Auguste Vestris


23 janvier 2011, neuvième soirée : Carlotta Zambelli

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Carlotta Zambelli
by Jacqueline Rayet

23 January 2011

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A few weeks after I had been admitted to the Opera School, my teacher, Mauricette Cebron, kept me back after class and said "You need to study with Mademoiselle"! "Really ?" I replied. "Mademoiselle Who ?". "You can’t mean to say you don’t know … Mademoiselle!"
Clearly, that question was sacrilege, and not daring to insist, I ran downstairs to Lucien Ferrari, our concierge who kept watch at the Artists’ Entrance. He knew everything.

Mademoiselle Zambelli au Foyer de la danse en 1950 avec Jacqueline Rayet, Paulette Dynalix et Claude Naud

And that is how, accompanied by my father, I was presented to Carlotta Zambelli, the last of the great Italian ballerinas at the Opera. She received us most pleasantly, and said that I would be admitted to her to class. And so on the Tuesday and Friday, I would walk up to her studio after classes at the Opera, alongside a few comrades like Pierre Lacotte, the only boy who took Mademoiselle’s class. As we reached the studio, the advanced class before us was just ending, and we would peer over the balustrade, admiring Jacqueline Moreau, Christiane Vaussard, Paulette Dynalix, Claude Naudès, Viviane Delini ... wearing short petticoats (never once was the word tutu heard on Mademoiselle’s lips).
Mademoiselle is said to have danced with esprit. The dance she demanded from her students was clear, balanced, no ribbons-and-bells or striving for effect.
While she insisted upon a strong dynamic, precision, and musical exactitude, performing the steps diligently was no excuse for stilted poses, stopping-and-starting, or a disagreeable harshness.

Mademoiselle Zambelli au Foyer de la danse vers 1956, avec Lycette Darsonval

Carlotta zambelli was extremely demanding, and the tempi were to be precise. The sky would fall on any pianist unfortunate enough to slow a passage down, in hopes of "supporting" a pupil who had hit a snag! Nor would she tolerate exaggeration. Lifting the leg above hip-level was heresy, and should anyone hazard it, she would retort "We are not here to learn the Cancan" or "This is not a Russian studio!".

The science of épaulements and ports de bras held no mystery for Mademoiselle Zambelli. With us children, she was most attentive to placement of the hands. If we tended to splay the fingers, she would hand out little pieces of paper, that we were to pinch between the thumb, index and middle finger.

To help us understand the ‘effacement’ of the shoulders, we would sometimes dance with our arms linked between the back and hands crossed, just like in Degas’ Petite Danseuse.

Her barre was short (not over 20 to 25 minutes if I recall aright), but alive and alert. Neither the music, nor the order and composition of the barre exercises were ever altered. The music was chosen to fit each particular exercise like a glove.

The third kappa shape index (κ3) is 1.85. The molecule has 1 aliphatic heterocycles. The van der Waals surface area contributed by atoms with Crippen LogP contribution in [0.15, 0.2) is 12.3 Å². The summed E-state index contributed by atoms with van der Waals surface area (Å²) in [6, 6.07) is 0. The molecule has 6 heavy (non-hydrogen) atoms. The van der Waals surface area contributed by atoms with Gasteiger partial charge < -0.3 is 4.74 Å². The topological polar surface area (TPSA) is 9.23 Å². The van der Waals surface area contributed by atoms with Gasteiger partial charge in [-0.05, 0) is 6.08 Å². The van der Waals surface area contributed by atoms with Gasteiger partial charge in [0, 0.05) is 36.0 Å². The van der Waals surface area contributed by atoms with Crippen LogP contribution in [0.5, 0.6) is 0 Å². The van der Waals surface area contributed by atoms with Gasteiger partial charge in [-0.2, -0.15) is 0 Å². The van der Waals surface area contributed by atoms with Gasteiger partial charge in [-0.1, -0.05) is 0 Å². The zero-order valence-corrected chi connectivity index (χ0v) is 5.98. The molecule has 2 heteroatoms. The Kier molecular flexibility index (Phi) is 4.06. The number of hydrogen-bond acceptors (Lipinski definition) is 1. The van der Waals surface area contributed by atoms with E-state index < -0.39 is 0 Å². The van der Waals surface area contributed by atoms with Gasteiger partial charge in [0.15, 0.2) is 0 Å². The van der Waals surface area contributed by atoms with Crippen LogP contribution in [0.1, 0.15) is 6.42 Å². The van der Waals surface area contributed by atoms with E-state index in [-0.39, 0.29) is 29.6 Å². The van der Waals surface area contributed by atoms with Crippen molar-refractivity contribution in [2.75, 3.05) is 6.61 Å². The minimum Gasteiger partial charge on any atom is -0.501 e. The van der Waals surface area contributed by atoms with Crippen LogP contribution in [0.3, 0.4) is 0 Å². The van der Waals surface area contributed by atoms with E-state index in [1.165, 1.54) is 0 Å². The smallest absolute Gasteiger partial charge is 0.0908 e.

As for the middle, Mademoiselle did not stand up to demonstrate herself. We ended up by knowing every exercise by heart. She had only to say grand fouetté ballonné for the adage or les jetés (one of her notorious séries), for us to know straight off what to do.

After the adage came the tours, one série, petite batterie and a short pas de pointes. The lesson concluded with a big enchaînement that invariably finished with a series of tours suivis stopping in 5th, and a manège of piqués en tournant, that were to stop in a stable fourth, which one was expected to hold for at least three seconds. Were there time left, and had we worked well, Mademoiselle would allow us to dance the gypsies’ entrance from Les Deux Pigeons or Swanilda’s friends. The greatest reward was the Harvesters’ entrance or something from the Willis in Giselle.
The lessons ended with a Salut. Here is what Mademoiselle would tell us: "Never ’dive’, bending forward in the révérence. In fourth, with the legs slightly bent, incline the head gracefully forward, with modesty and dignity. The torso remains upright." Mademoiselle would demonstrate, and what an example that was !

Christiane Vaussard, élève de Zambelli, avec Raoul Bari, élève de Ricaux, dans Le Spectre de la Rose
Coll. Raoul Bari

I see her now – a slender outline, always dressed in grey, in a silk blouse and a string of pearls, a calf-length skirt, and laced Richelieu street shoes with a small heel. Her head was small, under a helmet of silver hair, and black, piercing gaze lighted her narrow features.
I attended Carlotta Zambelli’s private studio from 1942 to 1950. When, in 1950, I was appointed Grand Sujet, I took her class in the Foyer de la Danse at the Opera, restricted to the female Grands Sujets, Premières danseuses and Etoiles. I was then 17.
After so many years, I think of her with respect, affection, and gratitude.

Jacqueline Rayet was appointed Etoile at the Paris Opera in 1960. She had joined the corps de ballet at only 13; Georges Balanchine straightaway cast her in his Serenade, Palais de Cristal and Le Baiser de la fée. Choreographers such as Serge Lifar, Peter van Dyk, Roland Petit, Lorca Massine and above all Maurice Béjart created work for and with her. To the major roles of the classical repertory, she devoted careful study as well. In 1981, she became maître de ballet for Béjart at the Ballet du XXème siècle en 1981. At Rolf Liebermann’s request, Jacqueline Rayet was also maître de ballet at the Opera in 1979 and 1980. From 1986 to 1998, she taught at the Conservatoire national supérieur de Musique et de danse de Paris. Jacqueline Rayet is Officier de la Légion d’Honneur, Chevalier des Arts et des Lettres and Commandeur de l’Ordre national du Mérite.